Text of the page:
Book Review: Lend Me Your Ears: All you need to know about making speeches and presentations by Max Atkinson
Delivering effective presentations is such a crucial task for many business owners and professionals. Yet, as Professor Max Atkinson argues in this though-provoking and highly useful book, the industry-standard, PowerPoint list model that many presenters now follow is almost guaranteed to send your audience to sleep.
Drawing on extensive research and over 30 years’ experience in the field, as well as classical theory, Atkinson explains the unique factors that make public speaking different from any other kind of communication – and how you can deal with them effectively.
Covering everything from sentence structure and word choice to eye contact, visual aids and body language, this comprehensive guide lives up to its subtitle’s billing as “all you need to know about making speeches and presentations”.
Yet, with the book clearly structured into particular sections and subsections, it’s easy to pick out the key points and tips without getting bogged down in the often detailed explanations of the reasoning.
At times some of the advice seems more dated than the 2004 publication date would suggest (and I doubt many readers need concern themselves too much with the practicalities of acetate slides!). However, there are some useful tips on effectively using PowerPoint, which remains the default choice for most speakers these days.
In any case, the vast majority of the techniques in the book are pretty timeless. Indeed, one of the most interesting and useful sections is on rhetorical devices – which have been written about since ancient times. Here they are well explained in simple language, with tips that can easily be replicated in the reader’s own speeches.
And as with almost every recommendation in the book, they come with plentiful examples from well-known speakers, which often liven up the text as well as demonstrating the point.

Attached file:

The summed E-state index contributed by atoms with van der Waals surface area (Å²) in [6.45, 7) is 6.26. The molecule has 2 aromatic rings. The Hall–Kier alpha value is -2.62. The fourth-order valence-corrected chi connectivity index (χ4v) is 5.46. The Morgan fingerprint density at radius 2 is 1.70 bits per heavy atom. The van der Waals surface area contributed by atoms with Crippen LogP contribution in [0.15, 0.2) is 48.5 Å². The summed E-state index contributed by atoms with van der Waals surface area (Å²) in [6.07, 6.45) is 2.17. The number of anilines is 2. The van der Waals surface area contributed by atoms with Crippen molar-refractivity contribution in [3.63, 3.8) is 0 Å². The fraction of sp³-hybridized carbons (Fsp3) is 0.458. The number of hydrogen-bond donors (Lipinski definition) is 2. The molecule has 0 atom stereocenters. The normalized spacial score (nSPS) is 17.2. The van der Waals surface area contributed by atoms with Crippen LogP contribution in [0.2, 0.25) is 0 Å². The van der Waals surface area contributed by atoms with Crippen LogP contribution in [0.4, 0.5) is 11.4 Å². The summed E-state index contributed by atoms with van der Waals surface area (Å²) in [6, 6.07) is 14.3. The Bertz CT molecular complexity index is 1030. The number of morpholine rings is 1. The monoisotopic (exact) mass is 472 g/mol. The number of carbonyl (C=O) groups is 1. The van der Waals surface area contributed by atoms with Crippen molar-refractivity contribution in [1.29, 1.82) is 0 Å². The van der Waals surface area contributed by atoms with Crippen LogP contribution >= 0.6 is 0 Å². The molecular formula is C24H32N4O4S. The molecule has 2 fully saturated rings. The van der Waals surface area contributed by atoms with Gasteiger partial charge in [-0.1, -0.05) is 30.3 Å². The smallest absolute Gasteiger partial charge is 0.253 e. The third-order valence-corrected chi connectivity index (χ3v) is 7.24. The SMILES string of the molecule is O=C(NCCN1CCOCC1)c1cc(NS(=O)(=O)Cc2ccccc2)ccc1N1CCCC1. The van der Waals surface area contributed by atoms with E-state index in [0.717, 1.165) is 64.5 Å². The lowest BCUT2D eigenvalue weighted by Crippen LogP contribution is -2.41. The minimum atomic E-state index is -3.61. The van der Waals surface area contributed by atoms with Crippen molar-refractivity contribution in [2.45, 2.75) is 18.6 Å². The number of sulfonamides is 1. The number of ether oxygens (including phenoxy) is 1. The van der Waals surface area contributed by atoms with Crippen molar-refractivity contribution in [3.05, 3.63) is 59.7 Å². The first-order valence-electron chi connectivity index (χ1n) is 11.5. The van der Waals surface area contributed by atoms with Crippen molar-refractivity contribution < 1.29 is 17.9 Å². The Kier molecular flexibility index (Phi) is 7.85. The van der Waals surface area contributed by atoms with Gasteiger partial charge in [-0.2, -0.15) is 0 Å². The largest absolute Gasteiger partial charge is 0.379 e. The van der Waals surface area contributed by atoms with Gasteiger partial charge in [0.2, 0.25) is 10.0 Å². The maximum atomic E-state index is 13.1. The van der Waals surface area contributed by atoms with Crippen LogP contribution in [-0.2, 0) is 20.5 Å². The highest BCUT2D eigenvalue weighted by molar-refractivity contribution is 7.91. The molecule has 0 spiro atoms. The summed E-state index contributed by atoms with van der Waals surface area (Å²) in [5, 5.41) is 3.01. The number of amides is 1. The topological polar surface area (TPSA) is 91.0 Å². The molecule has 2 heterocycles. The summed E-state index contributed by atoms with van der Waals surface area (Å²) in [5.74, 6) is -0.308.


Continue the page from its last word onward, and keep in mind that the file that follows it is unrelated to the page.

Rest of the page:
Perhaps unsurprisingly given Atkinson’s background as a long-time adviser to Paddy Ashdown, these are primarily from the world of politics, but there is also a specific section of the book dedicated to how these techniques can be applied in a business context – and this is also filled with real-life examples.
Meanwhile, the end of every chapter features a handy recap followed by a series of exercises to help readers better understand and put into practice the ideas discussed.
This, combined with a wealth of well-researched and clearly explained content, makes Lend Me Your Ears an incredibly useful learning tool, and reference guide, for anyone looking to deliver more effective presentations.
If you’re looking for more help to improve your presentations or speaking skills, our friends at the College of Public Speaking offer a wide range of helpful public speaking courses in London.
These include the popular Fear of Public Speaking courses and professional Train the Trainer courses, which lead to a widely recognised BTEC qualification.
We also recommend their free 5-part email mini-course: 5 Powerful Shortcuts to Conquer Your Nerves and Speak with More Confidence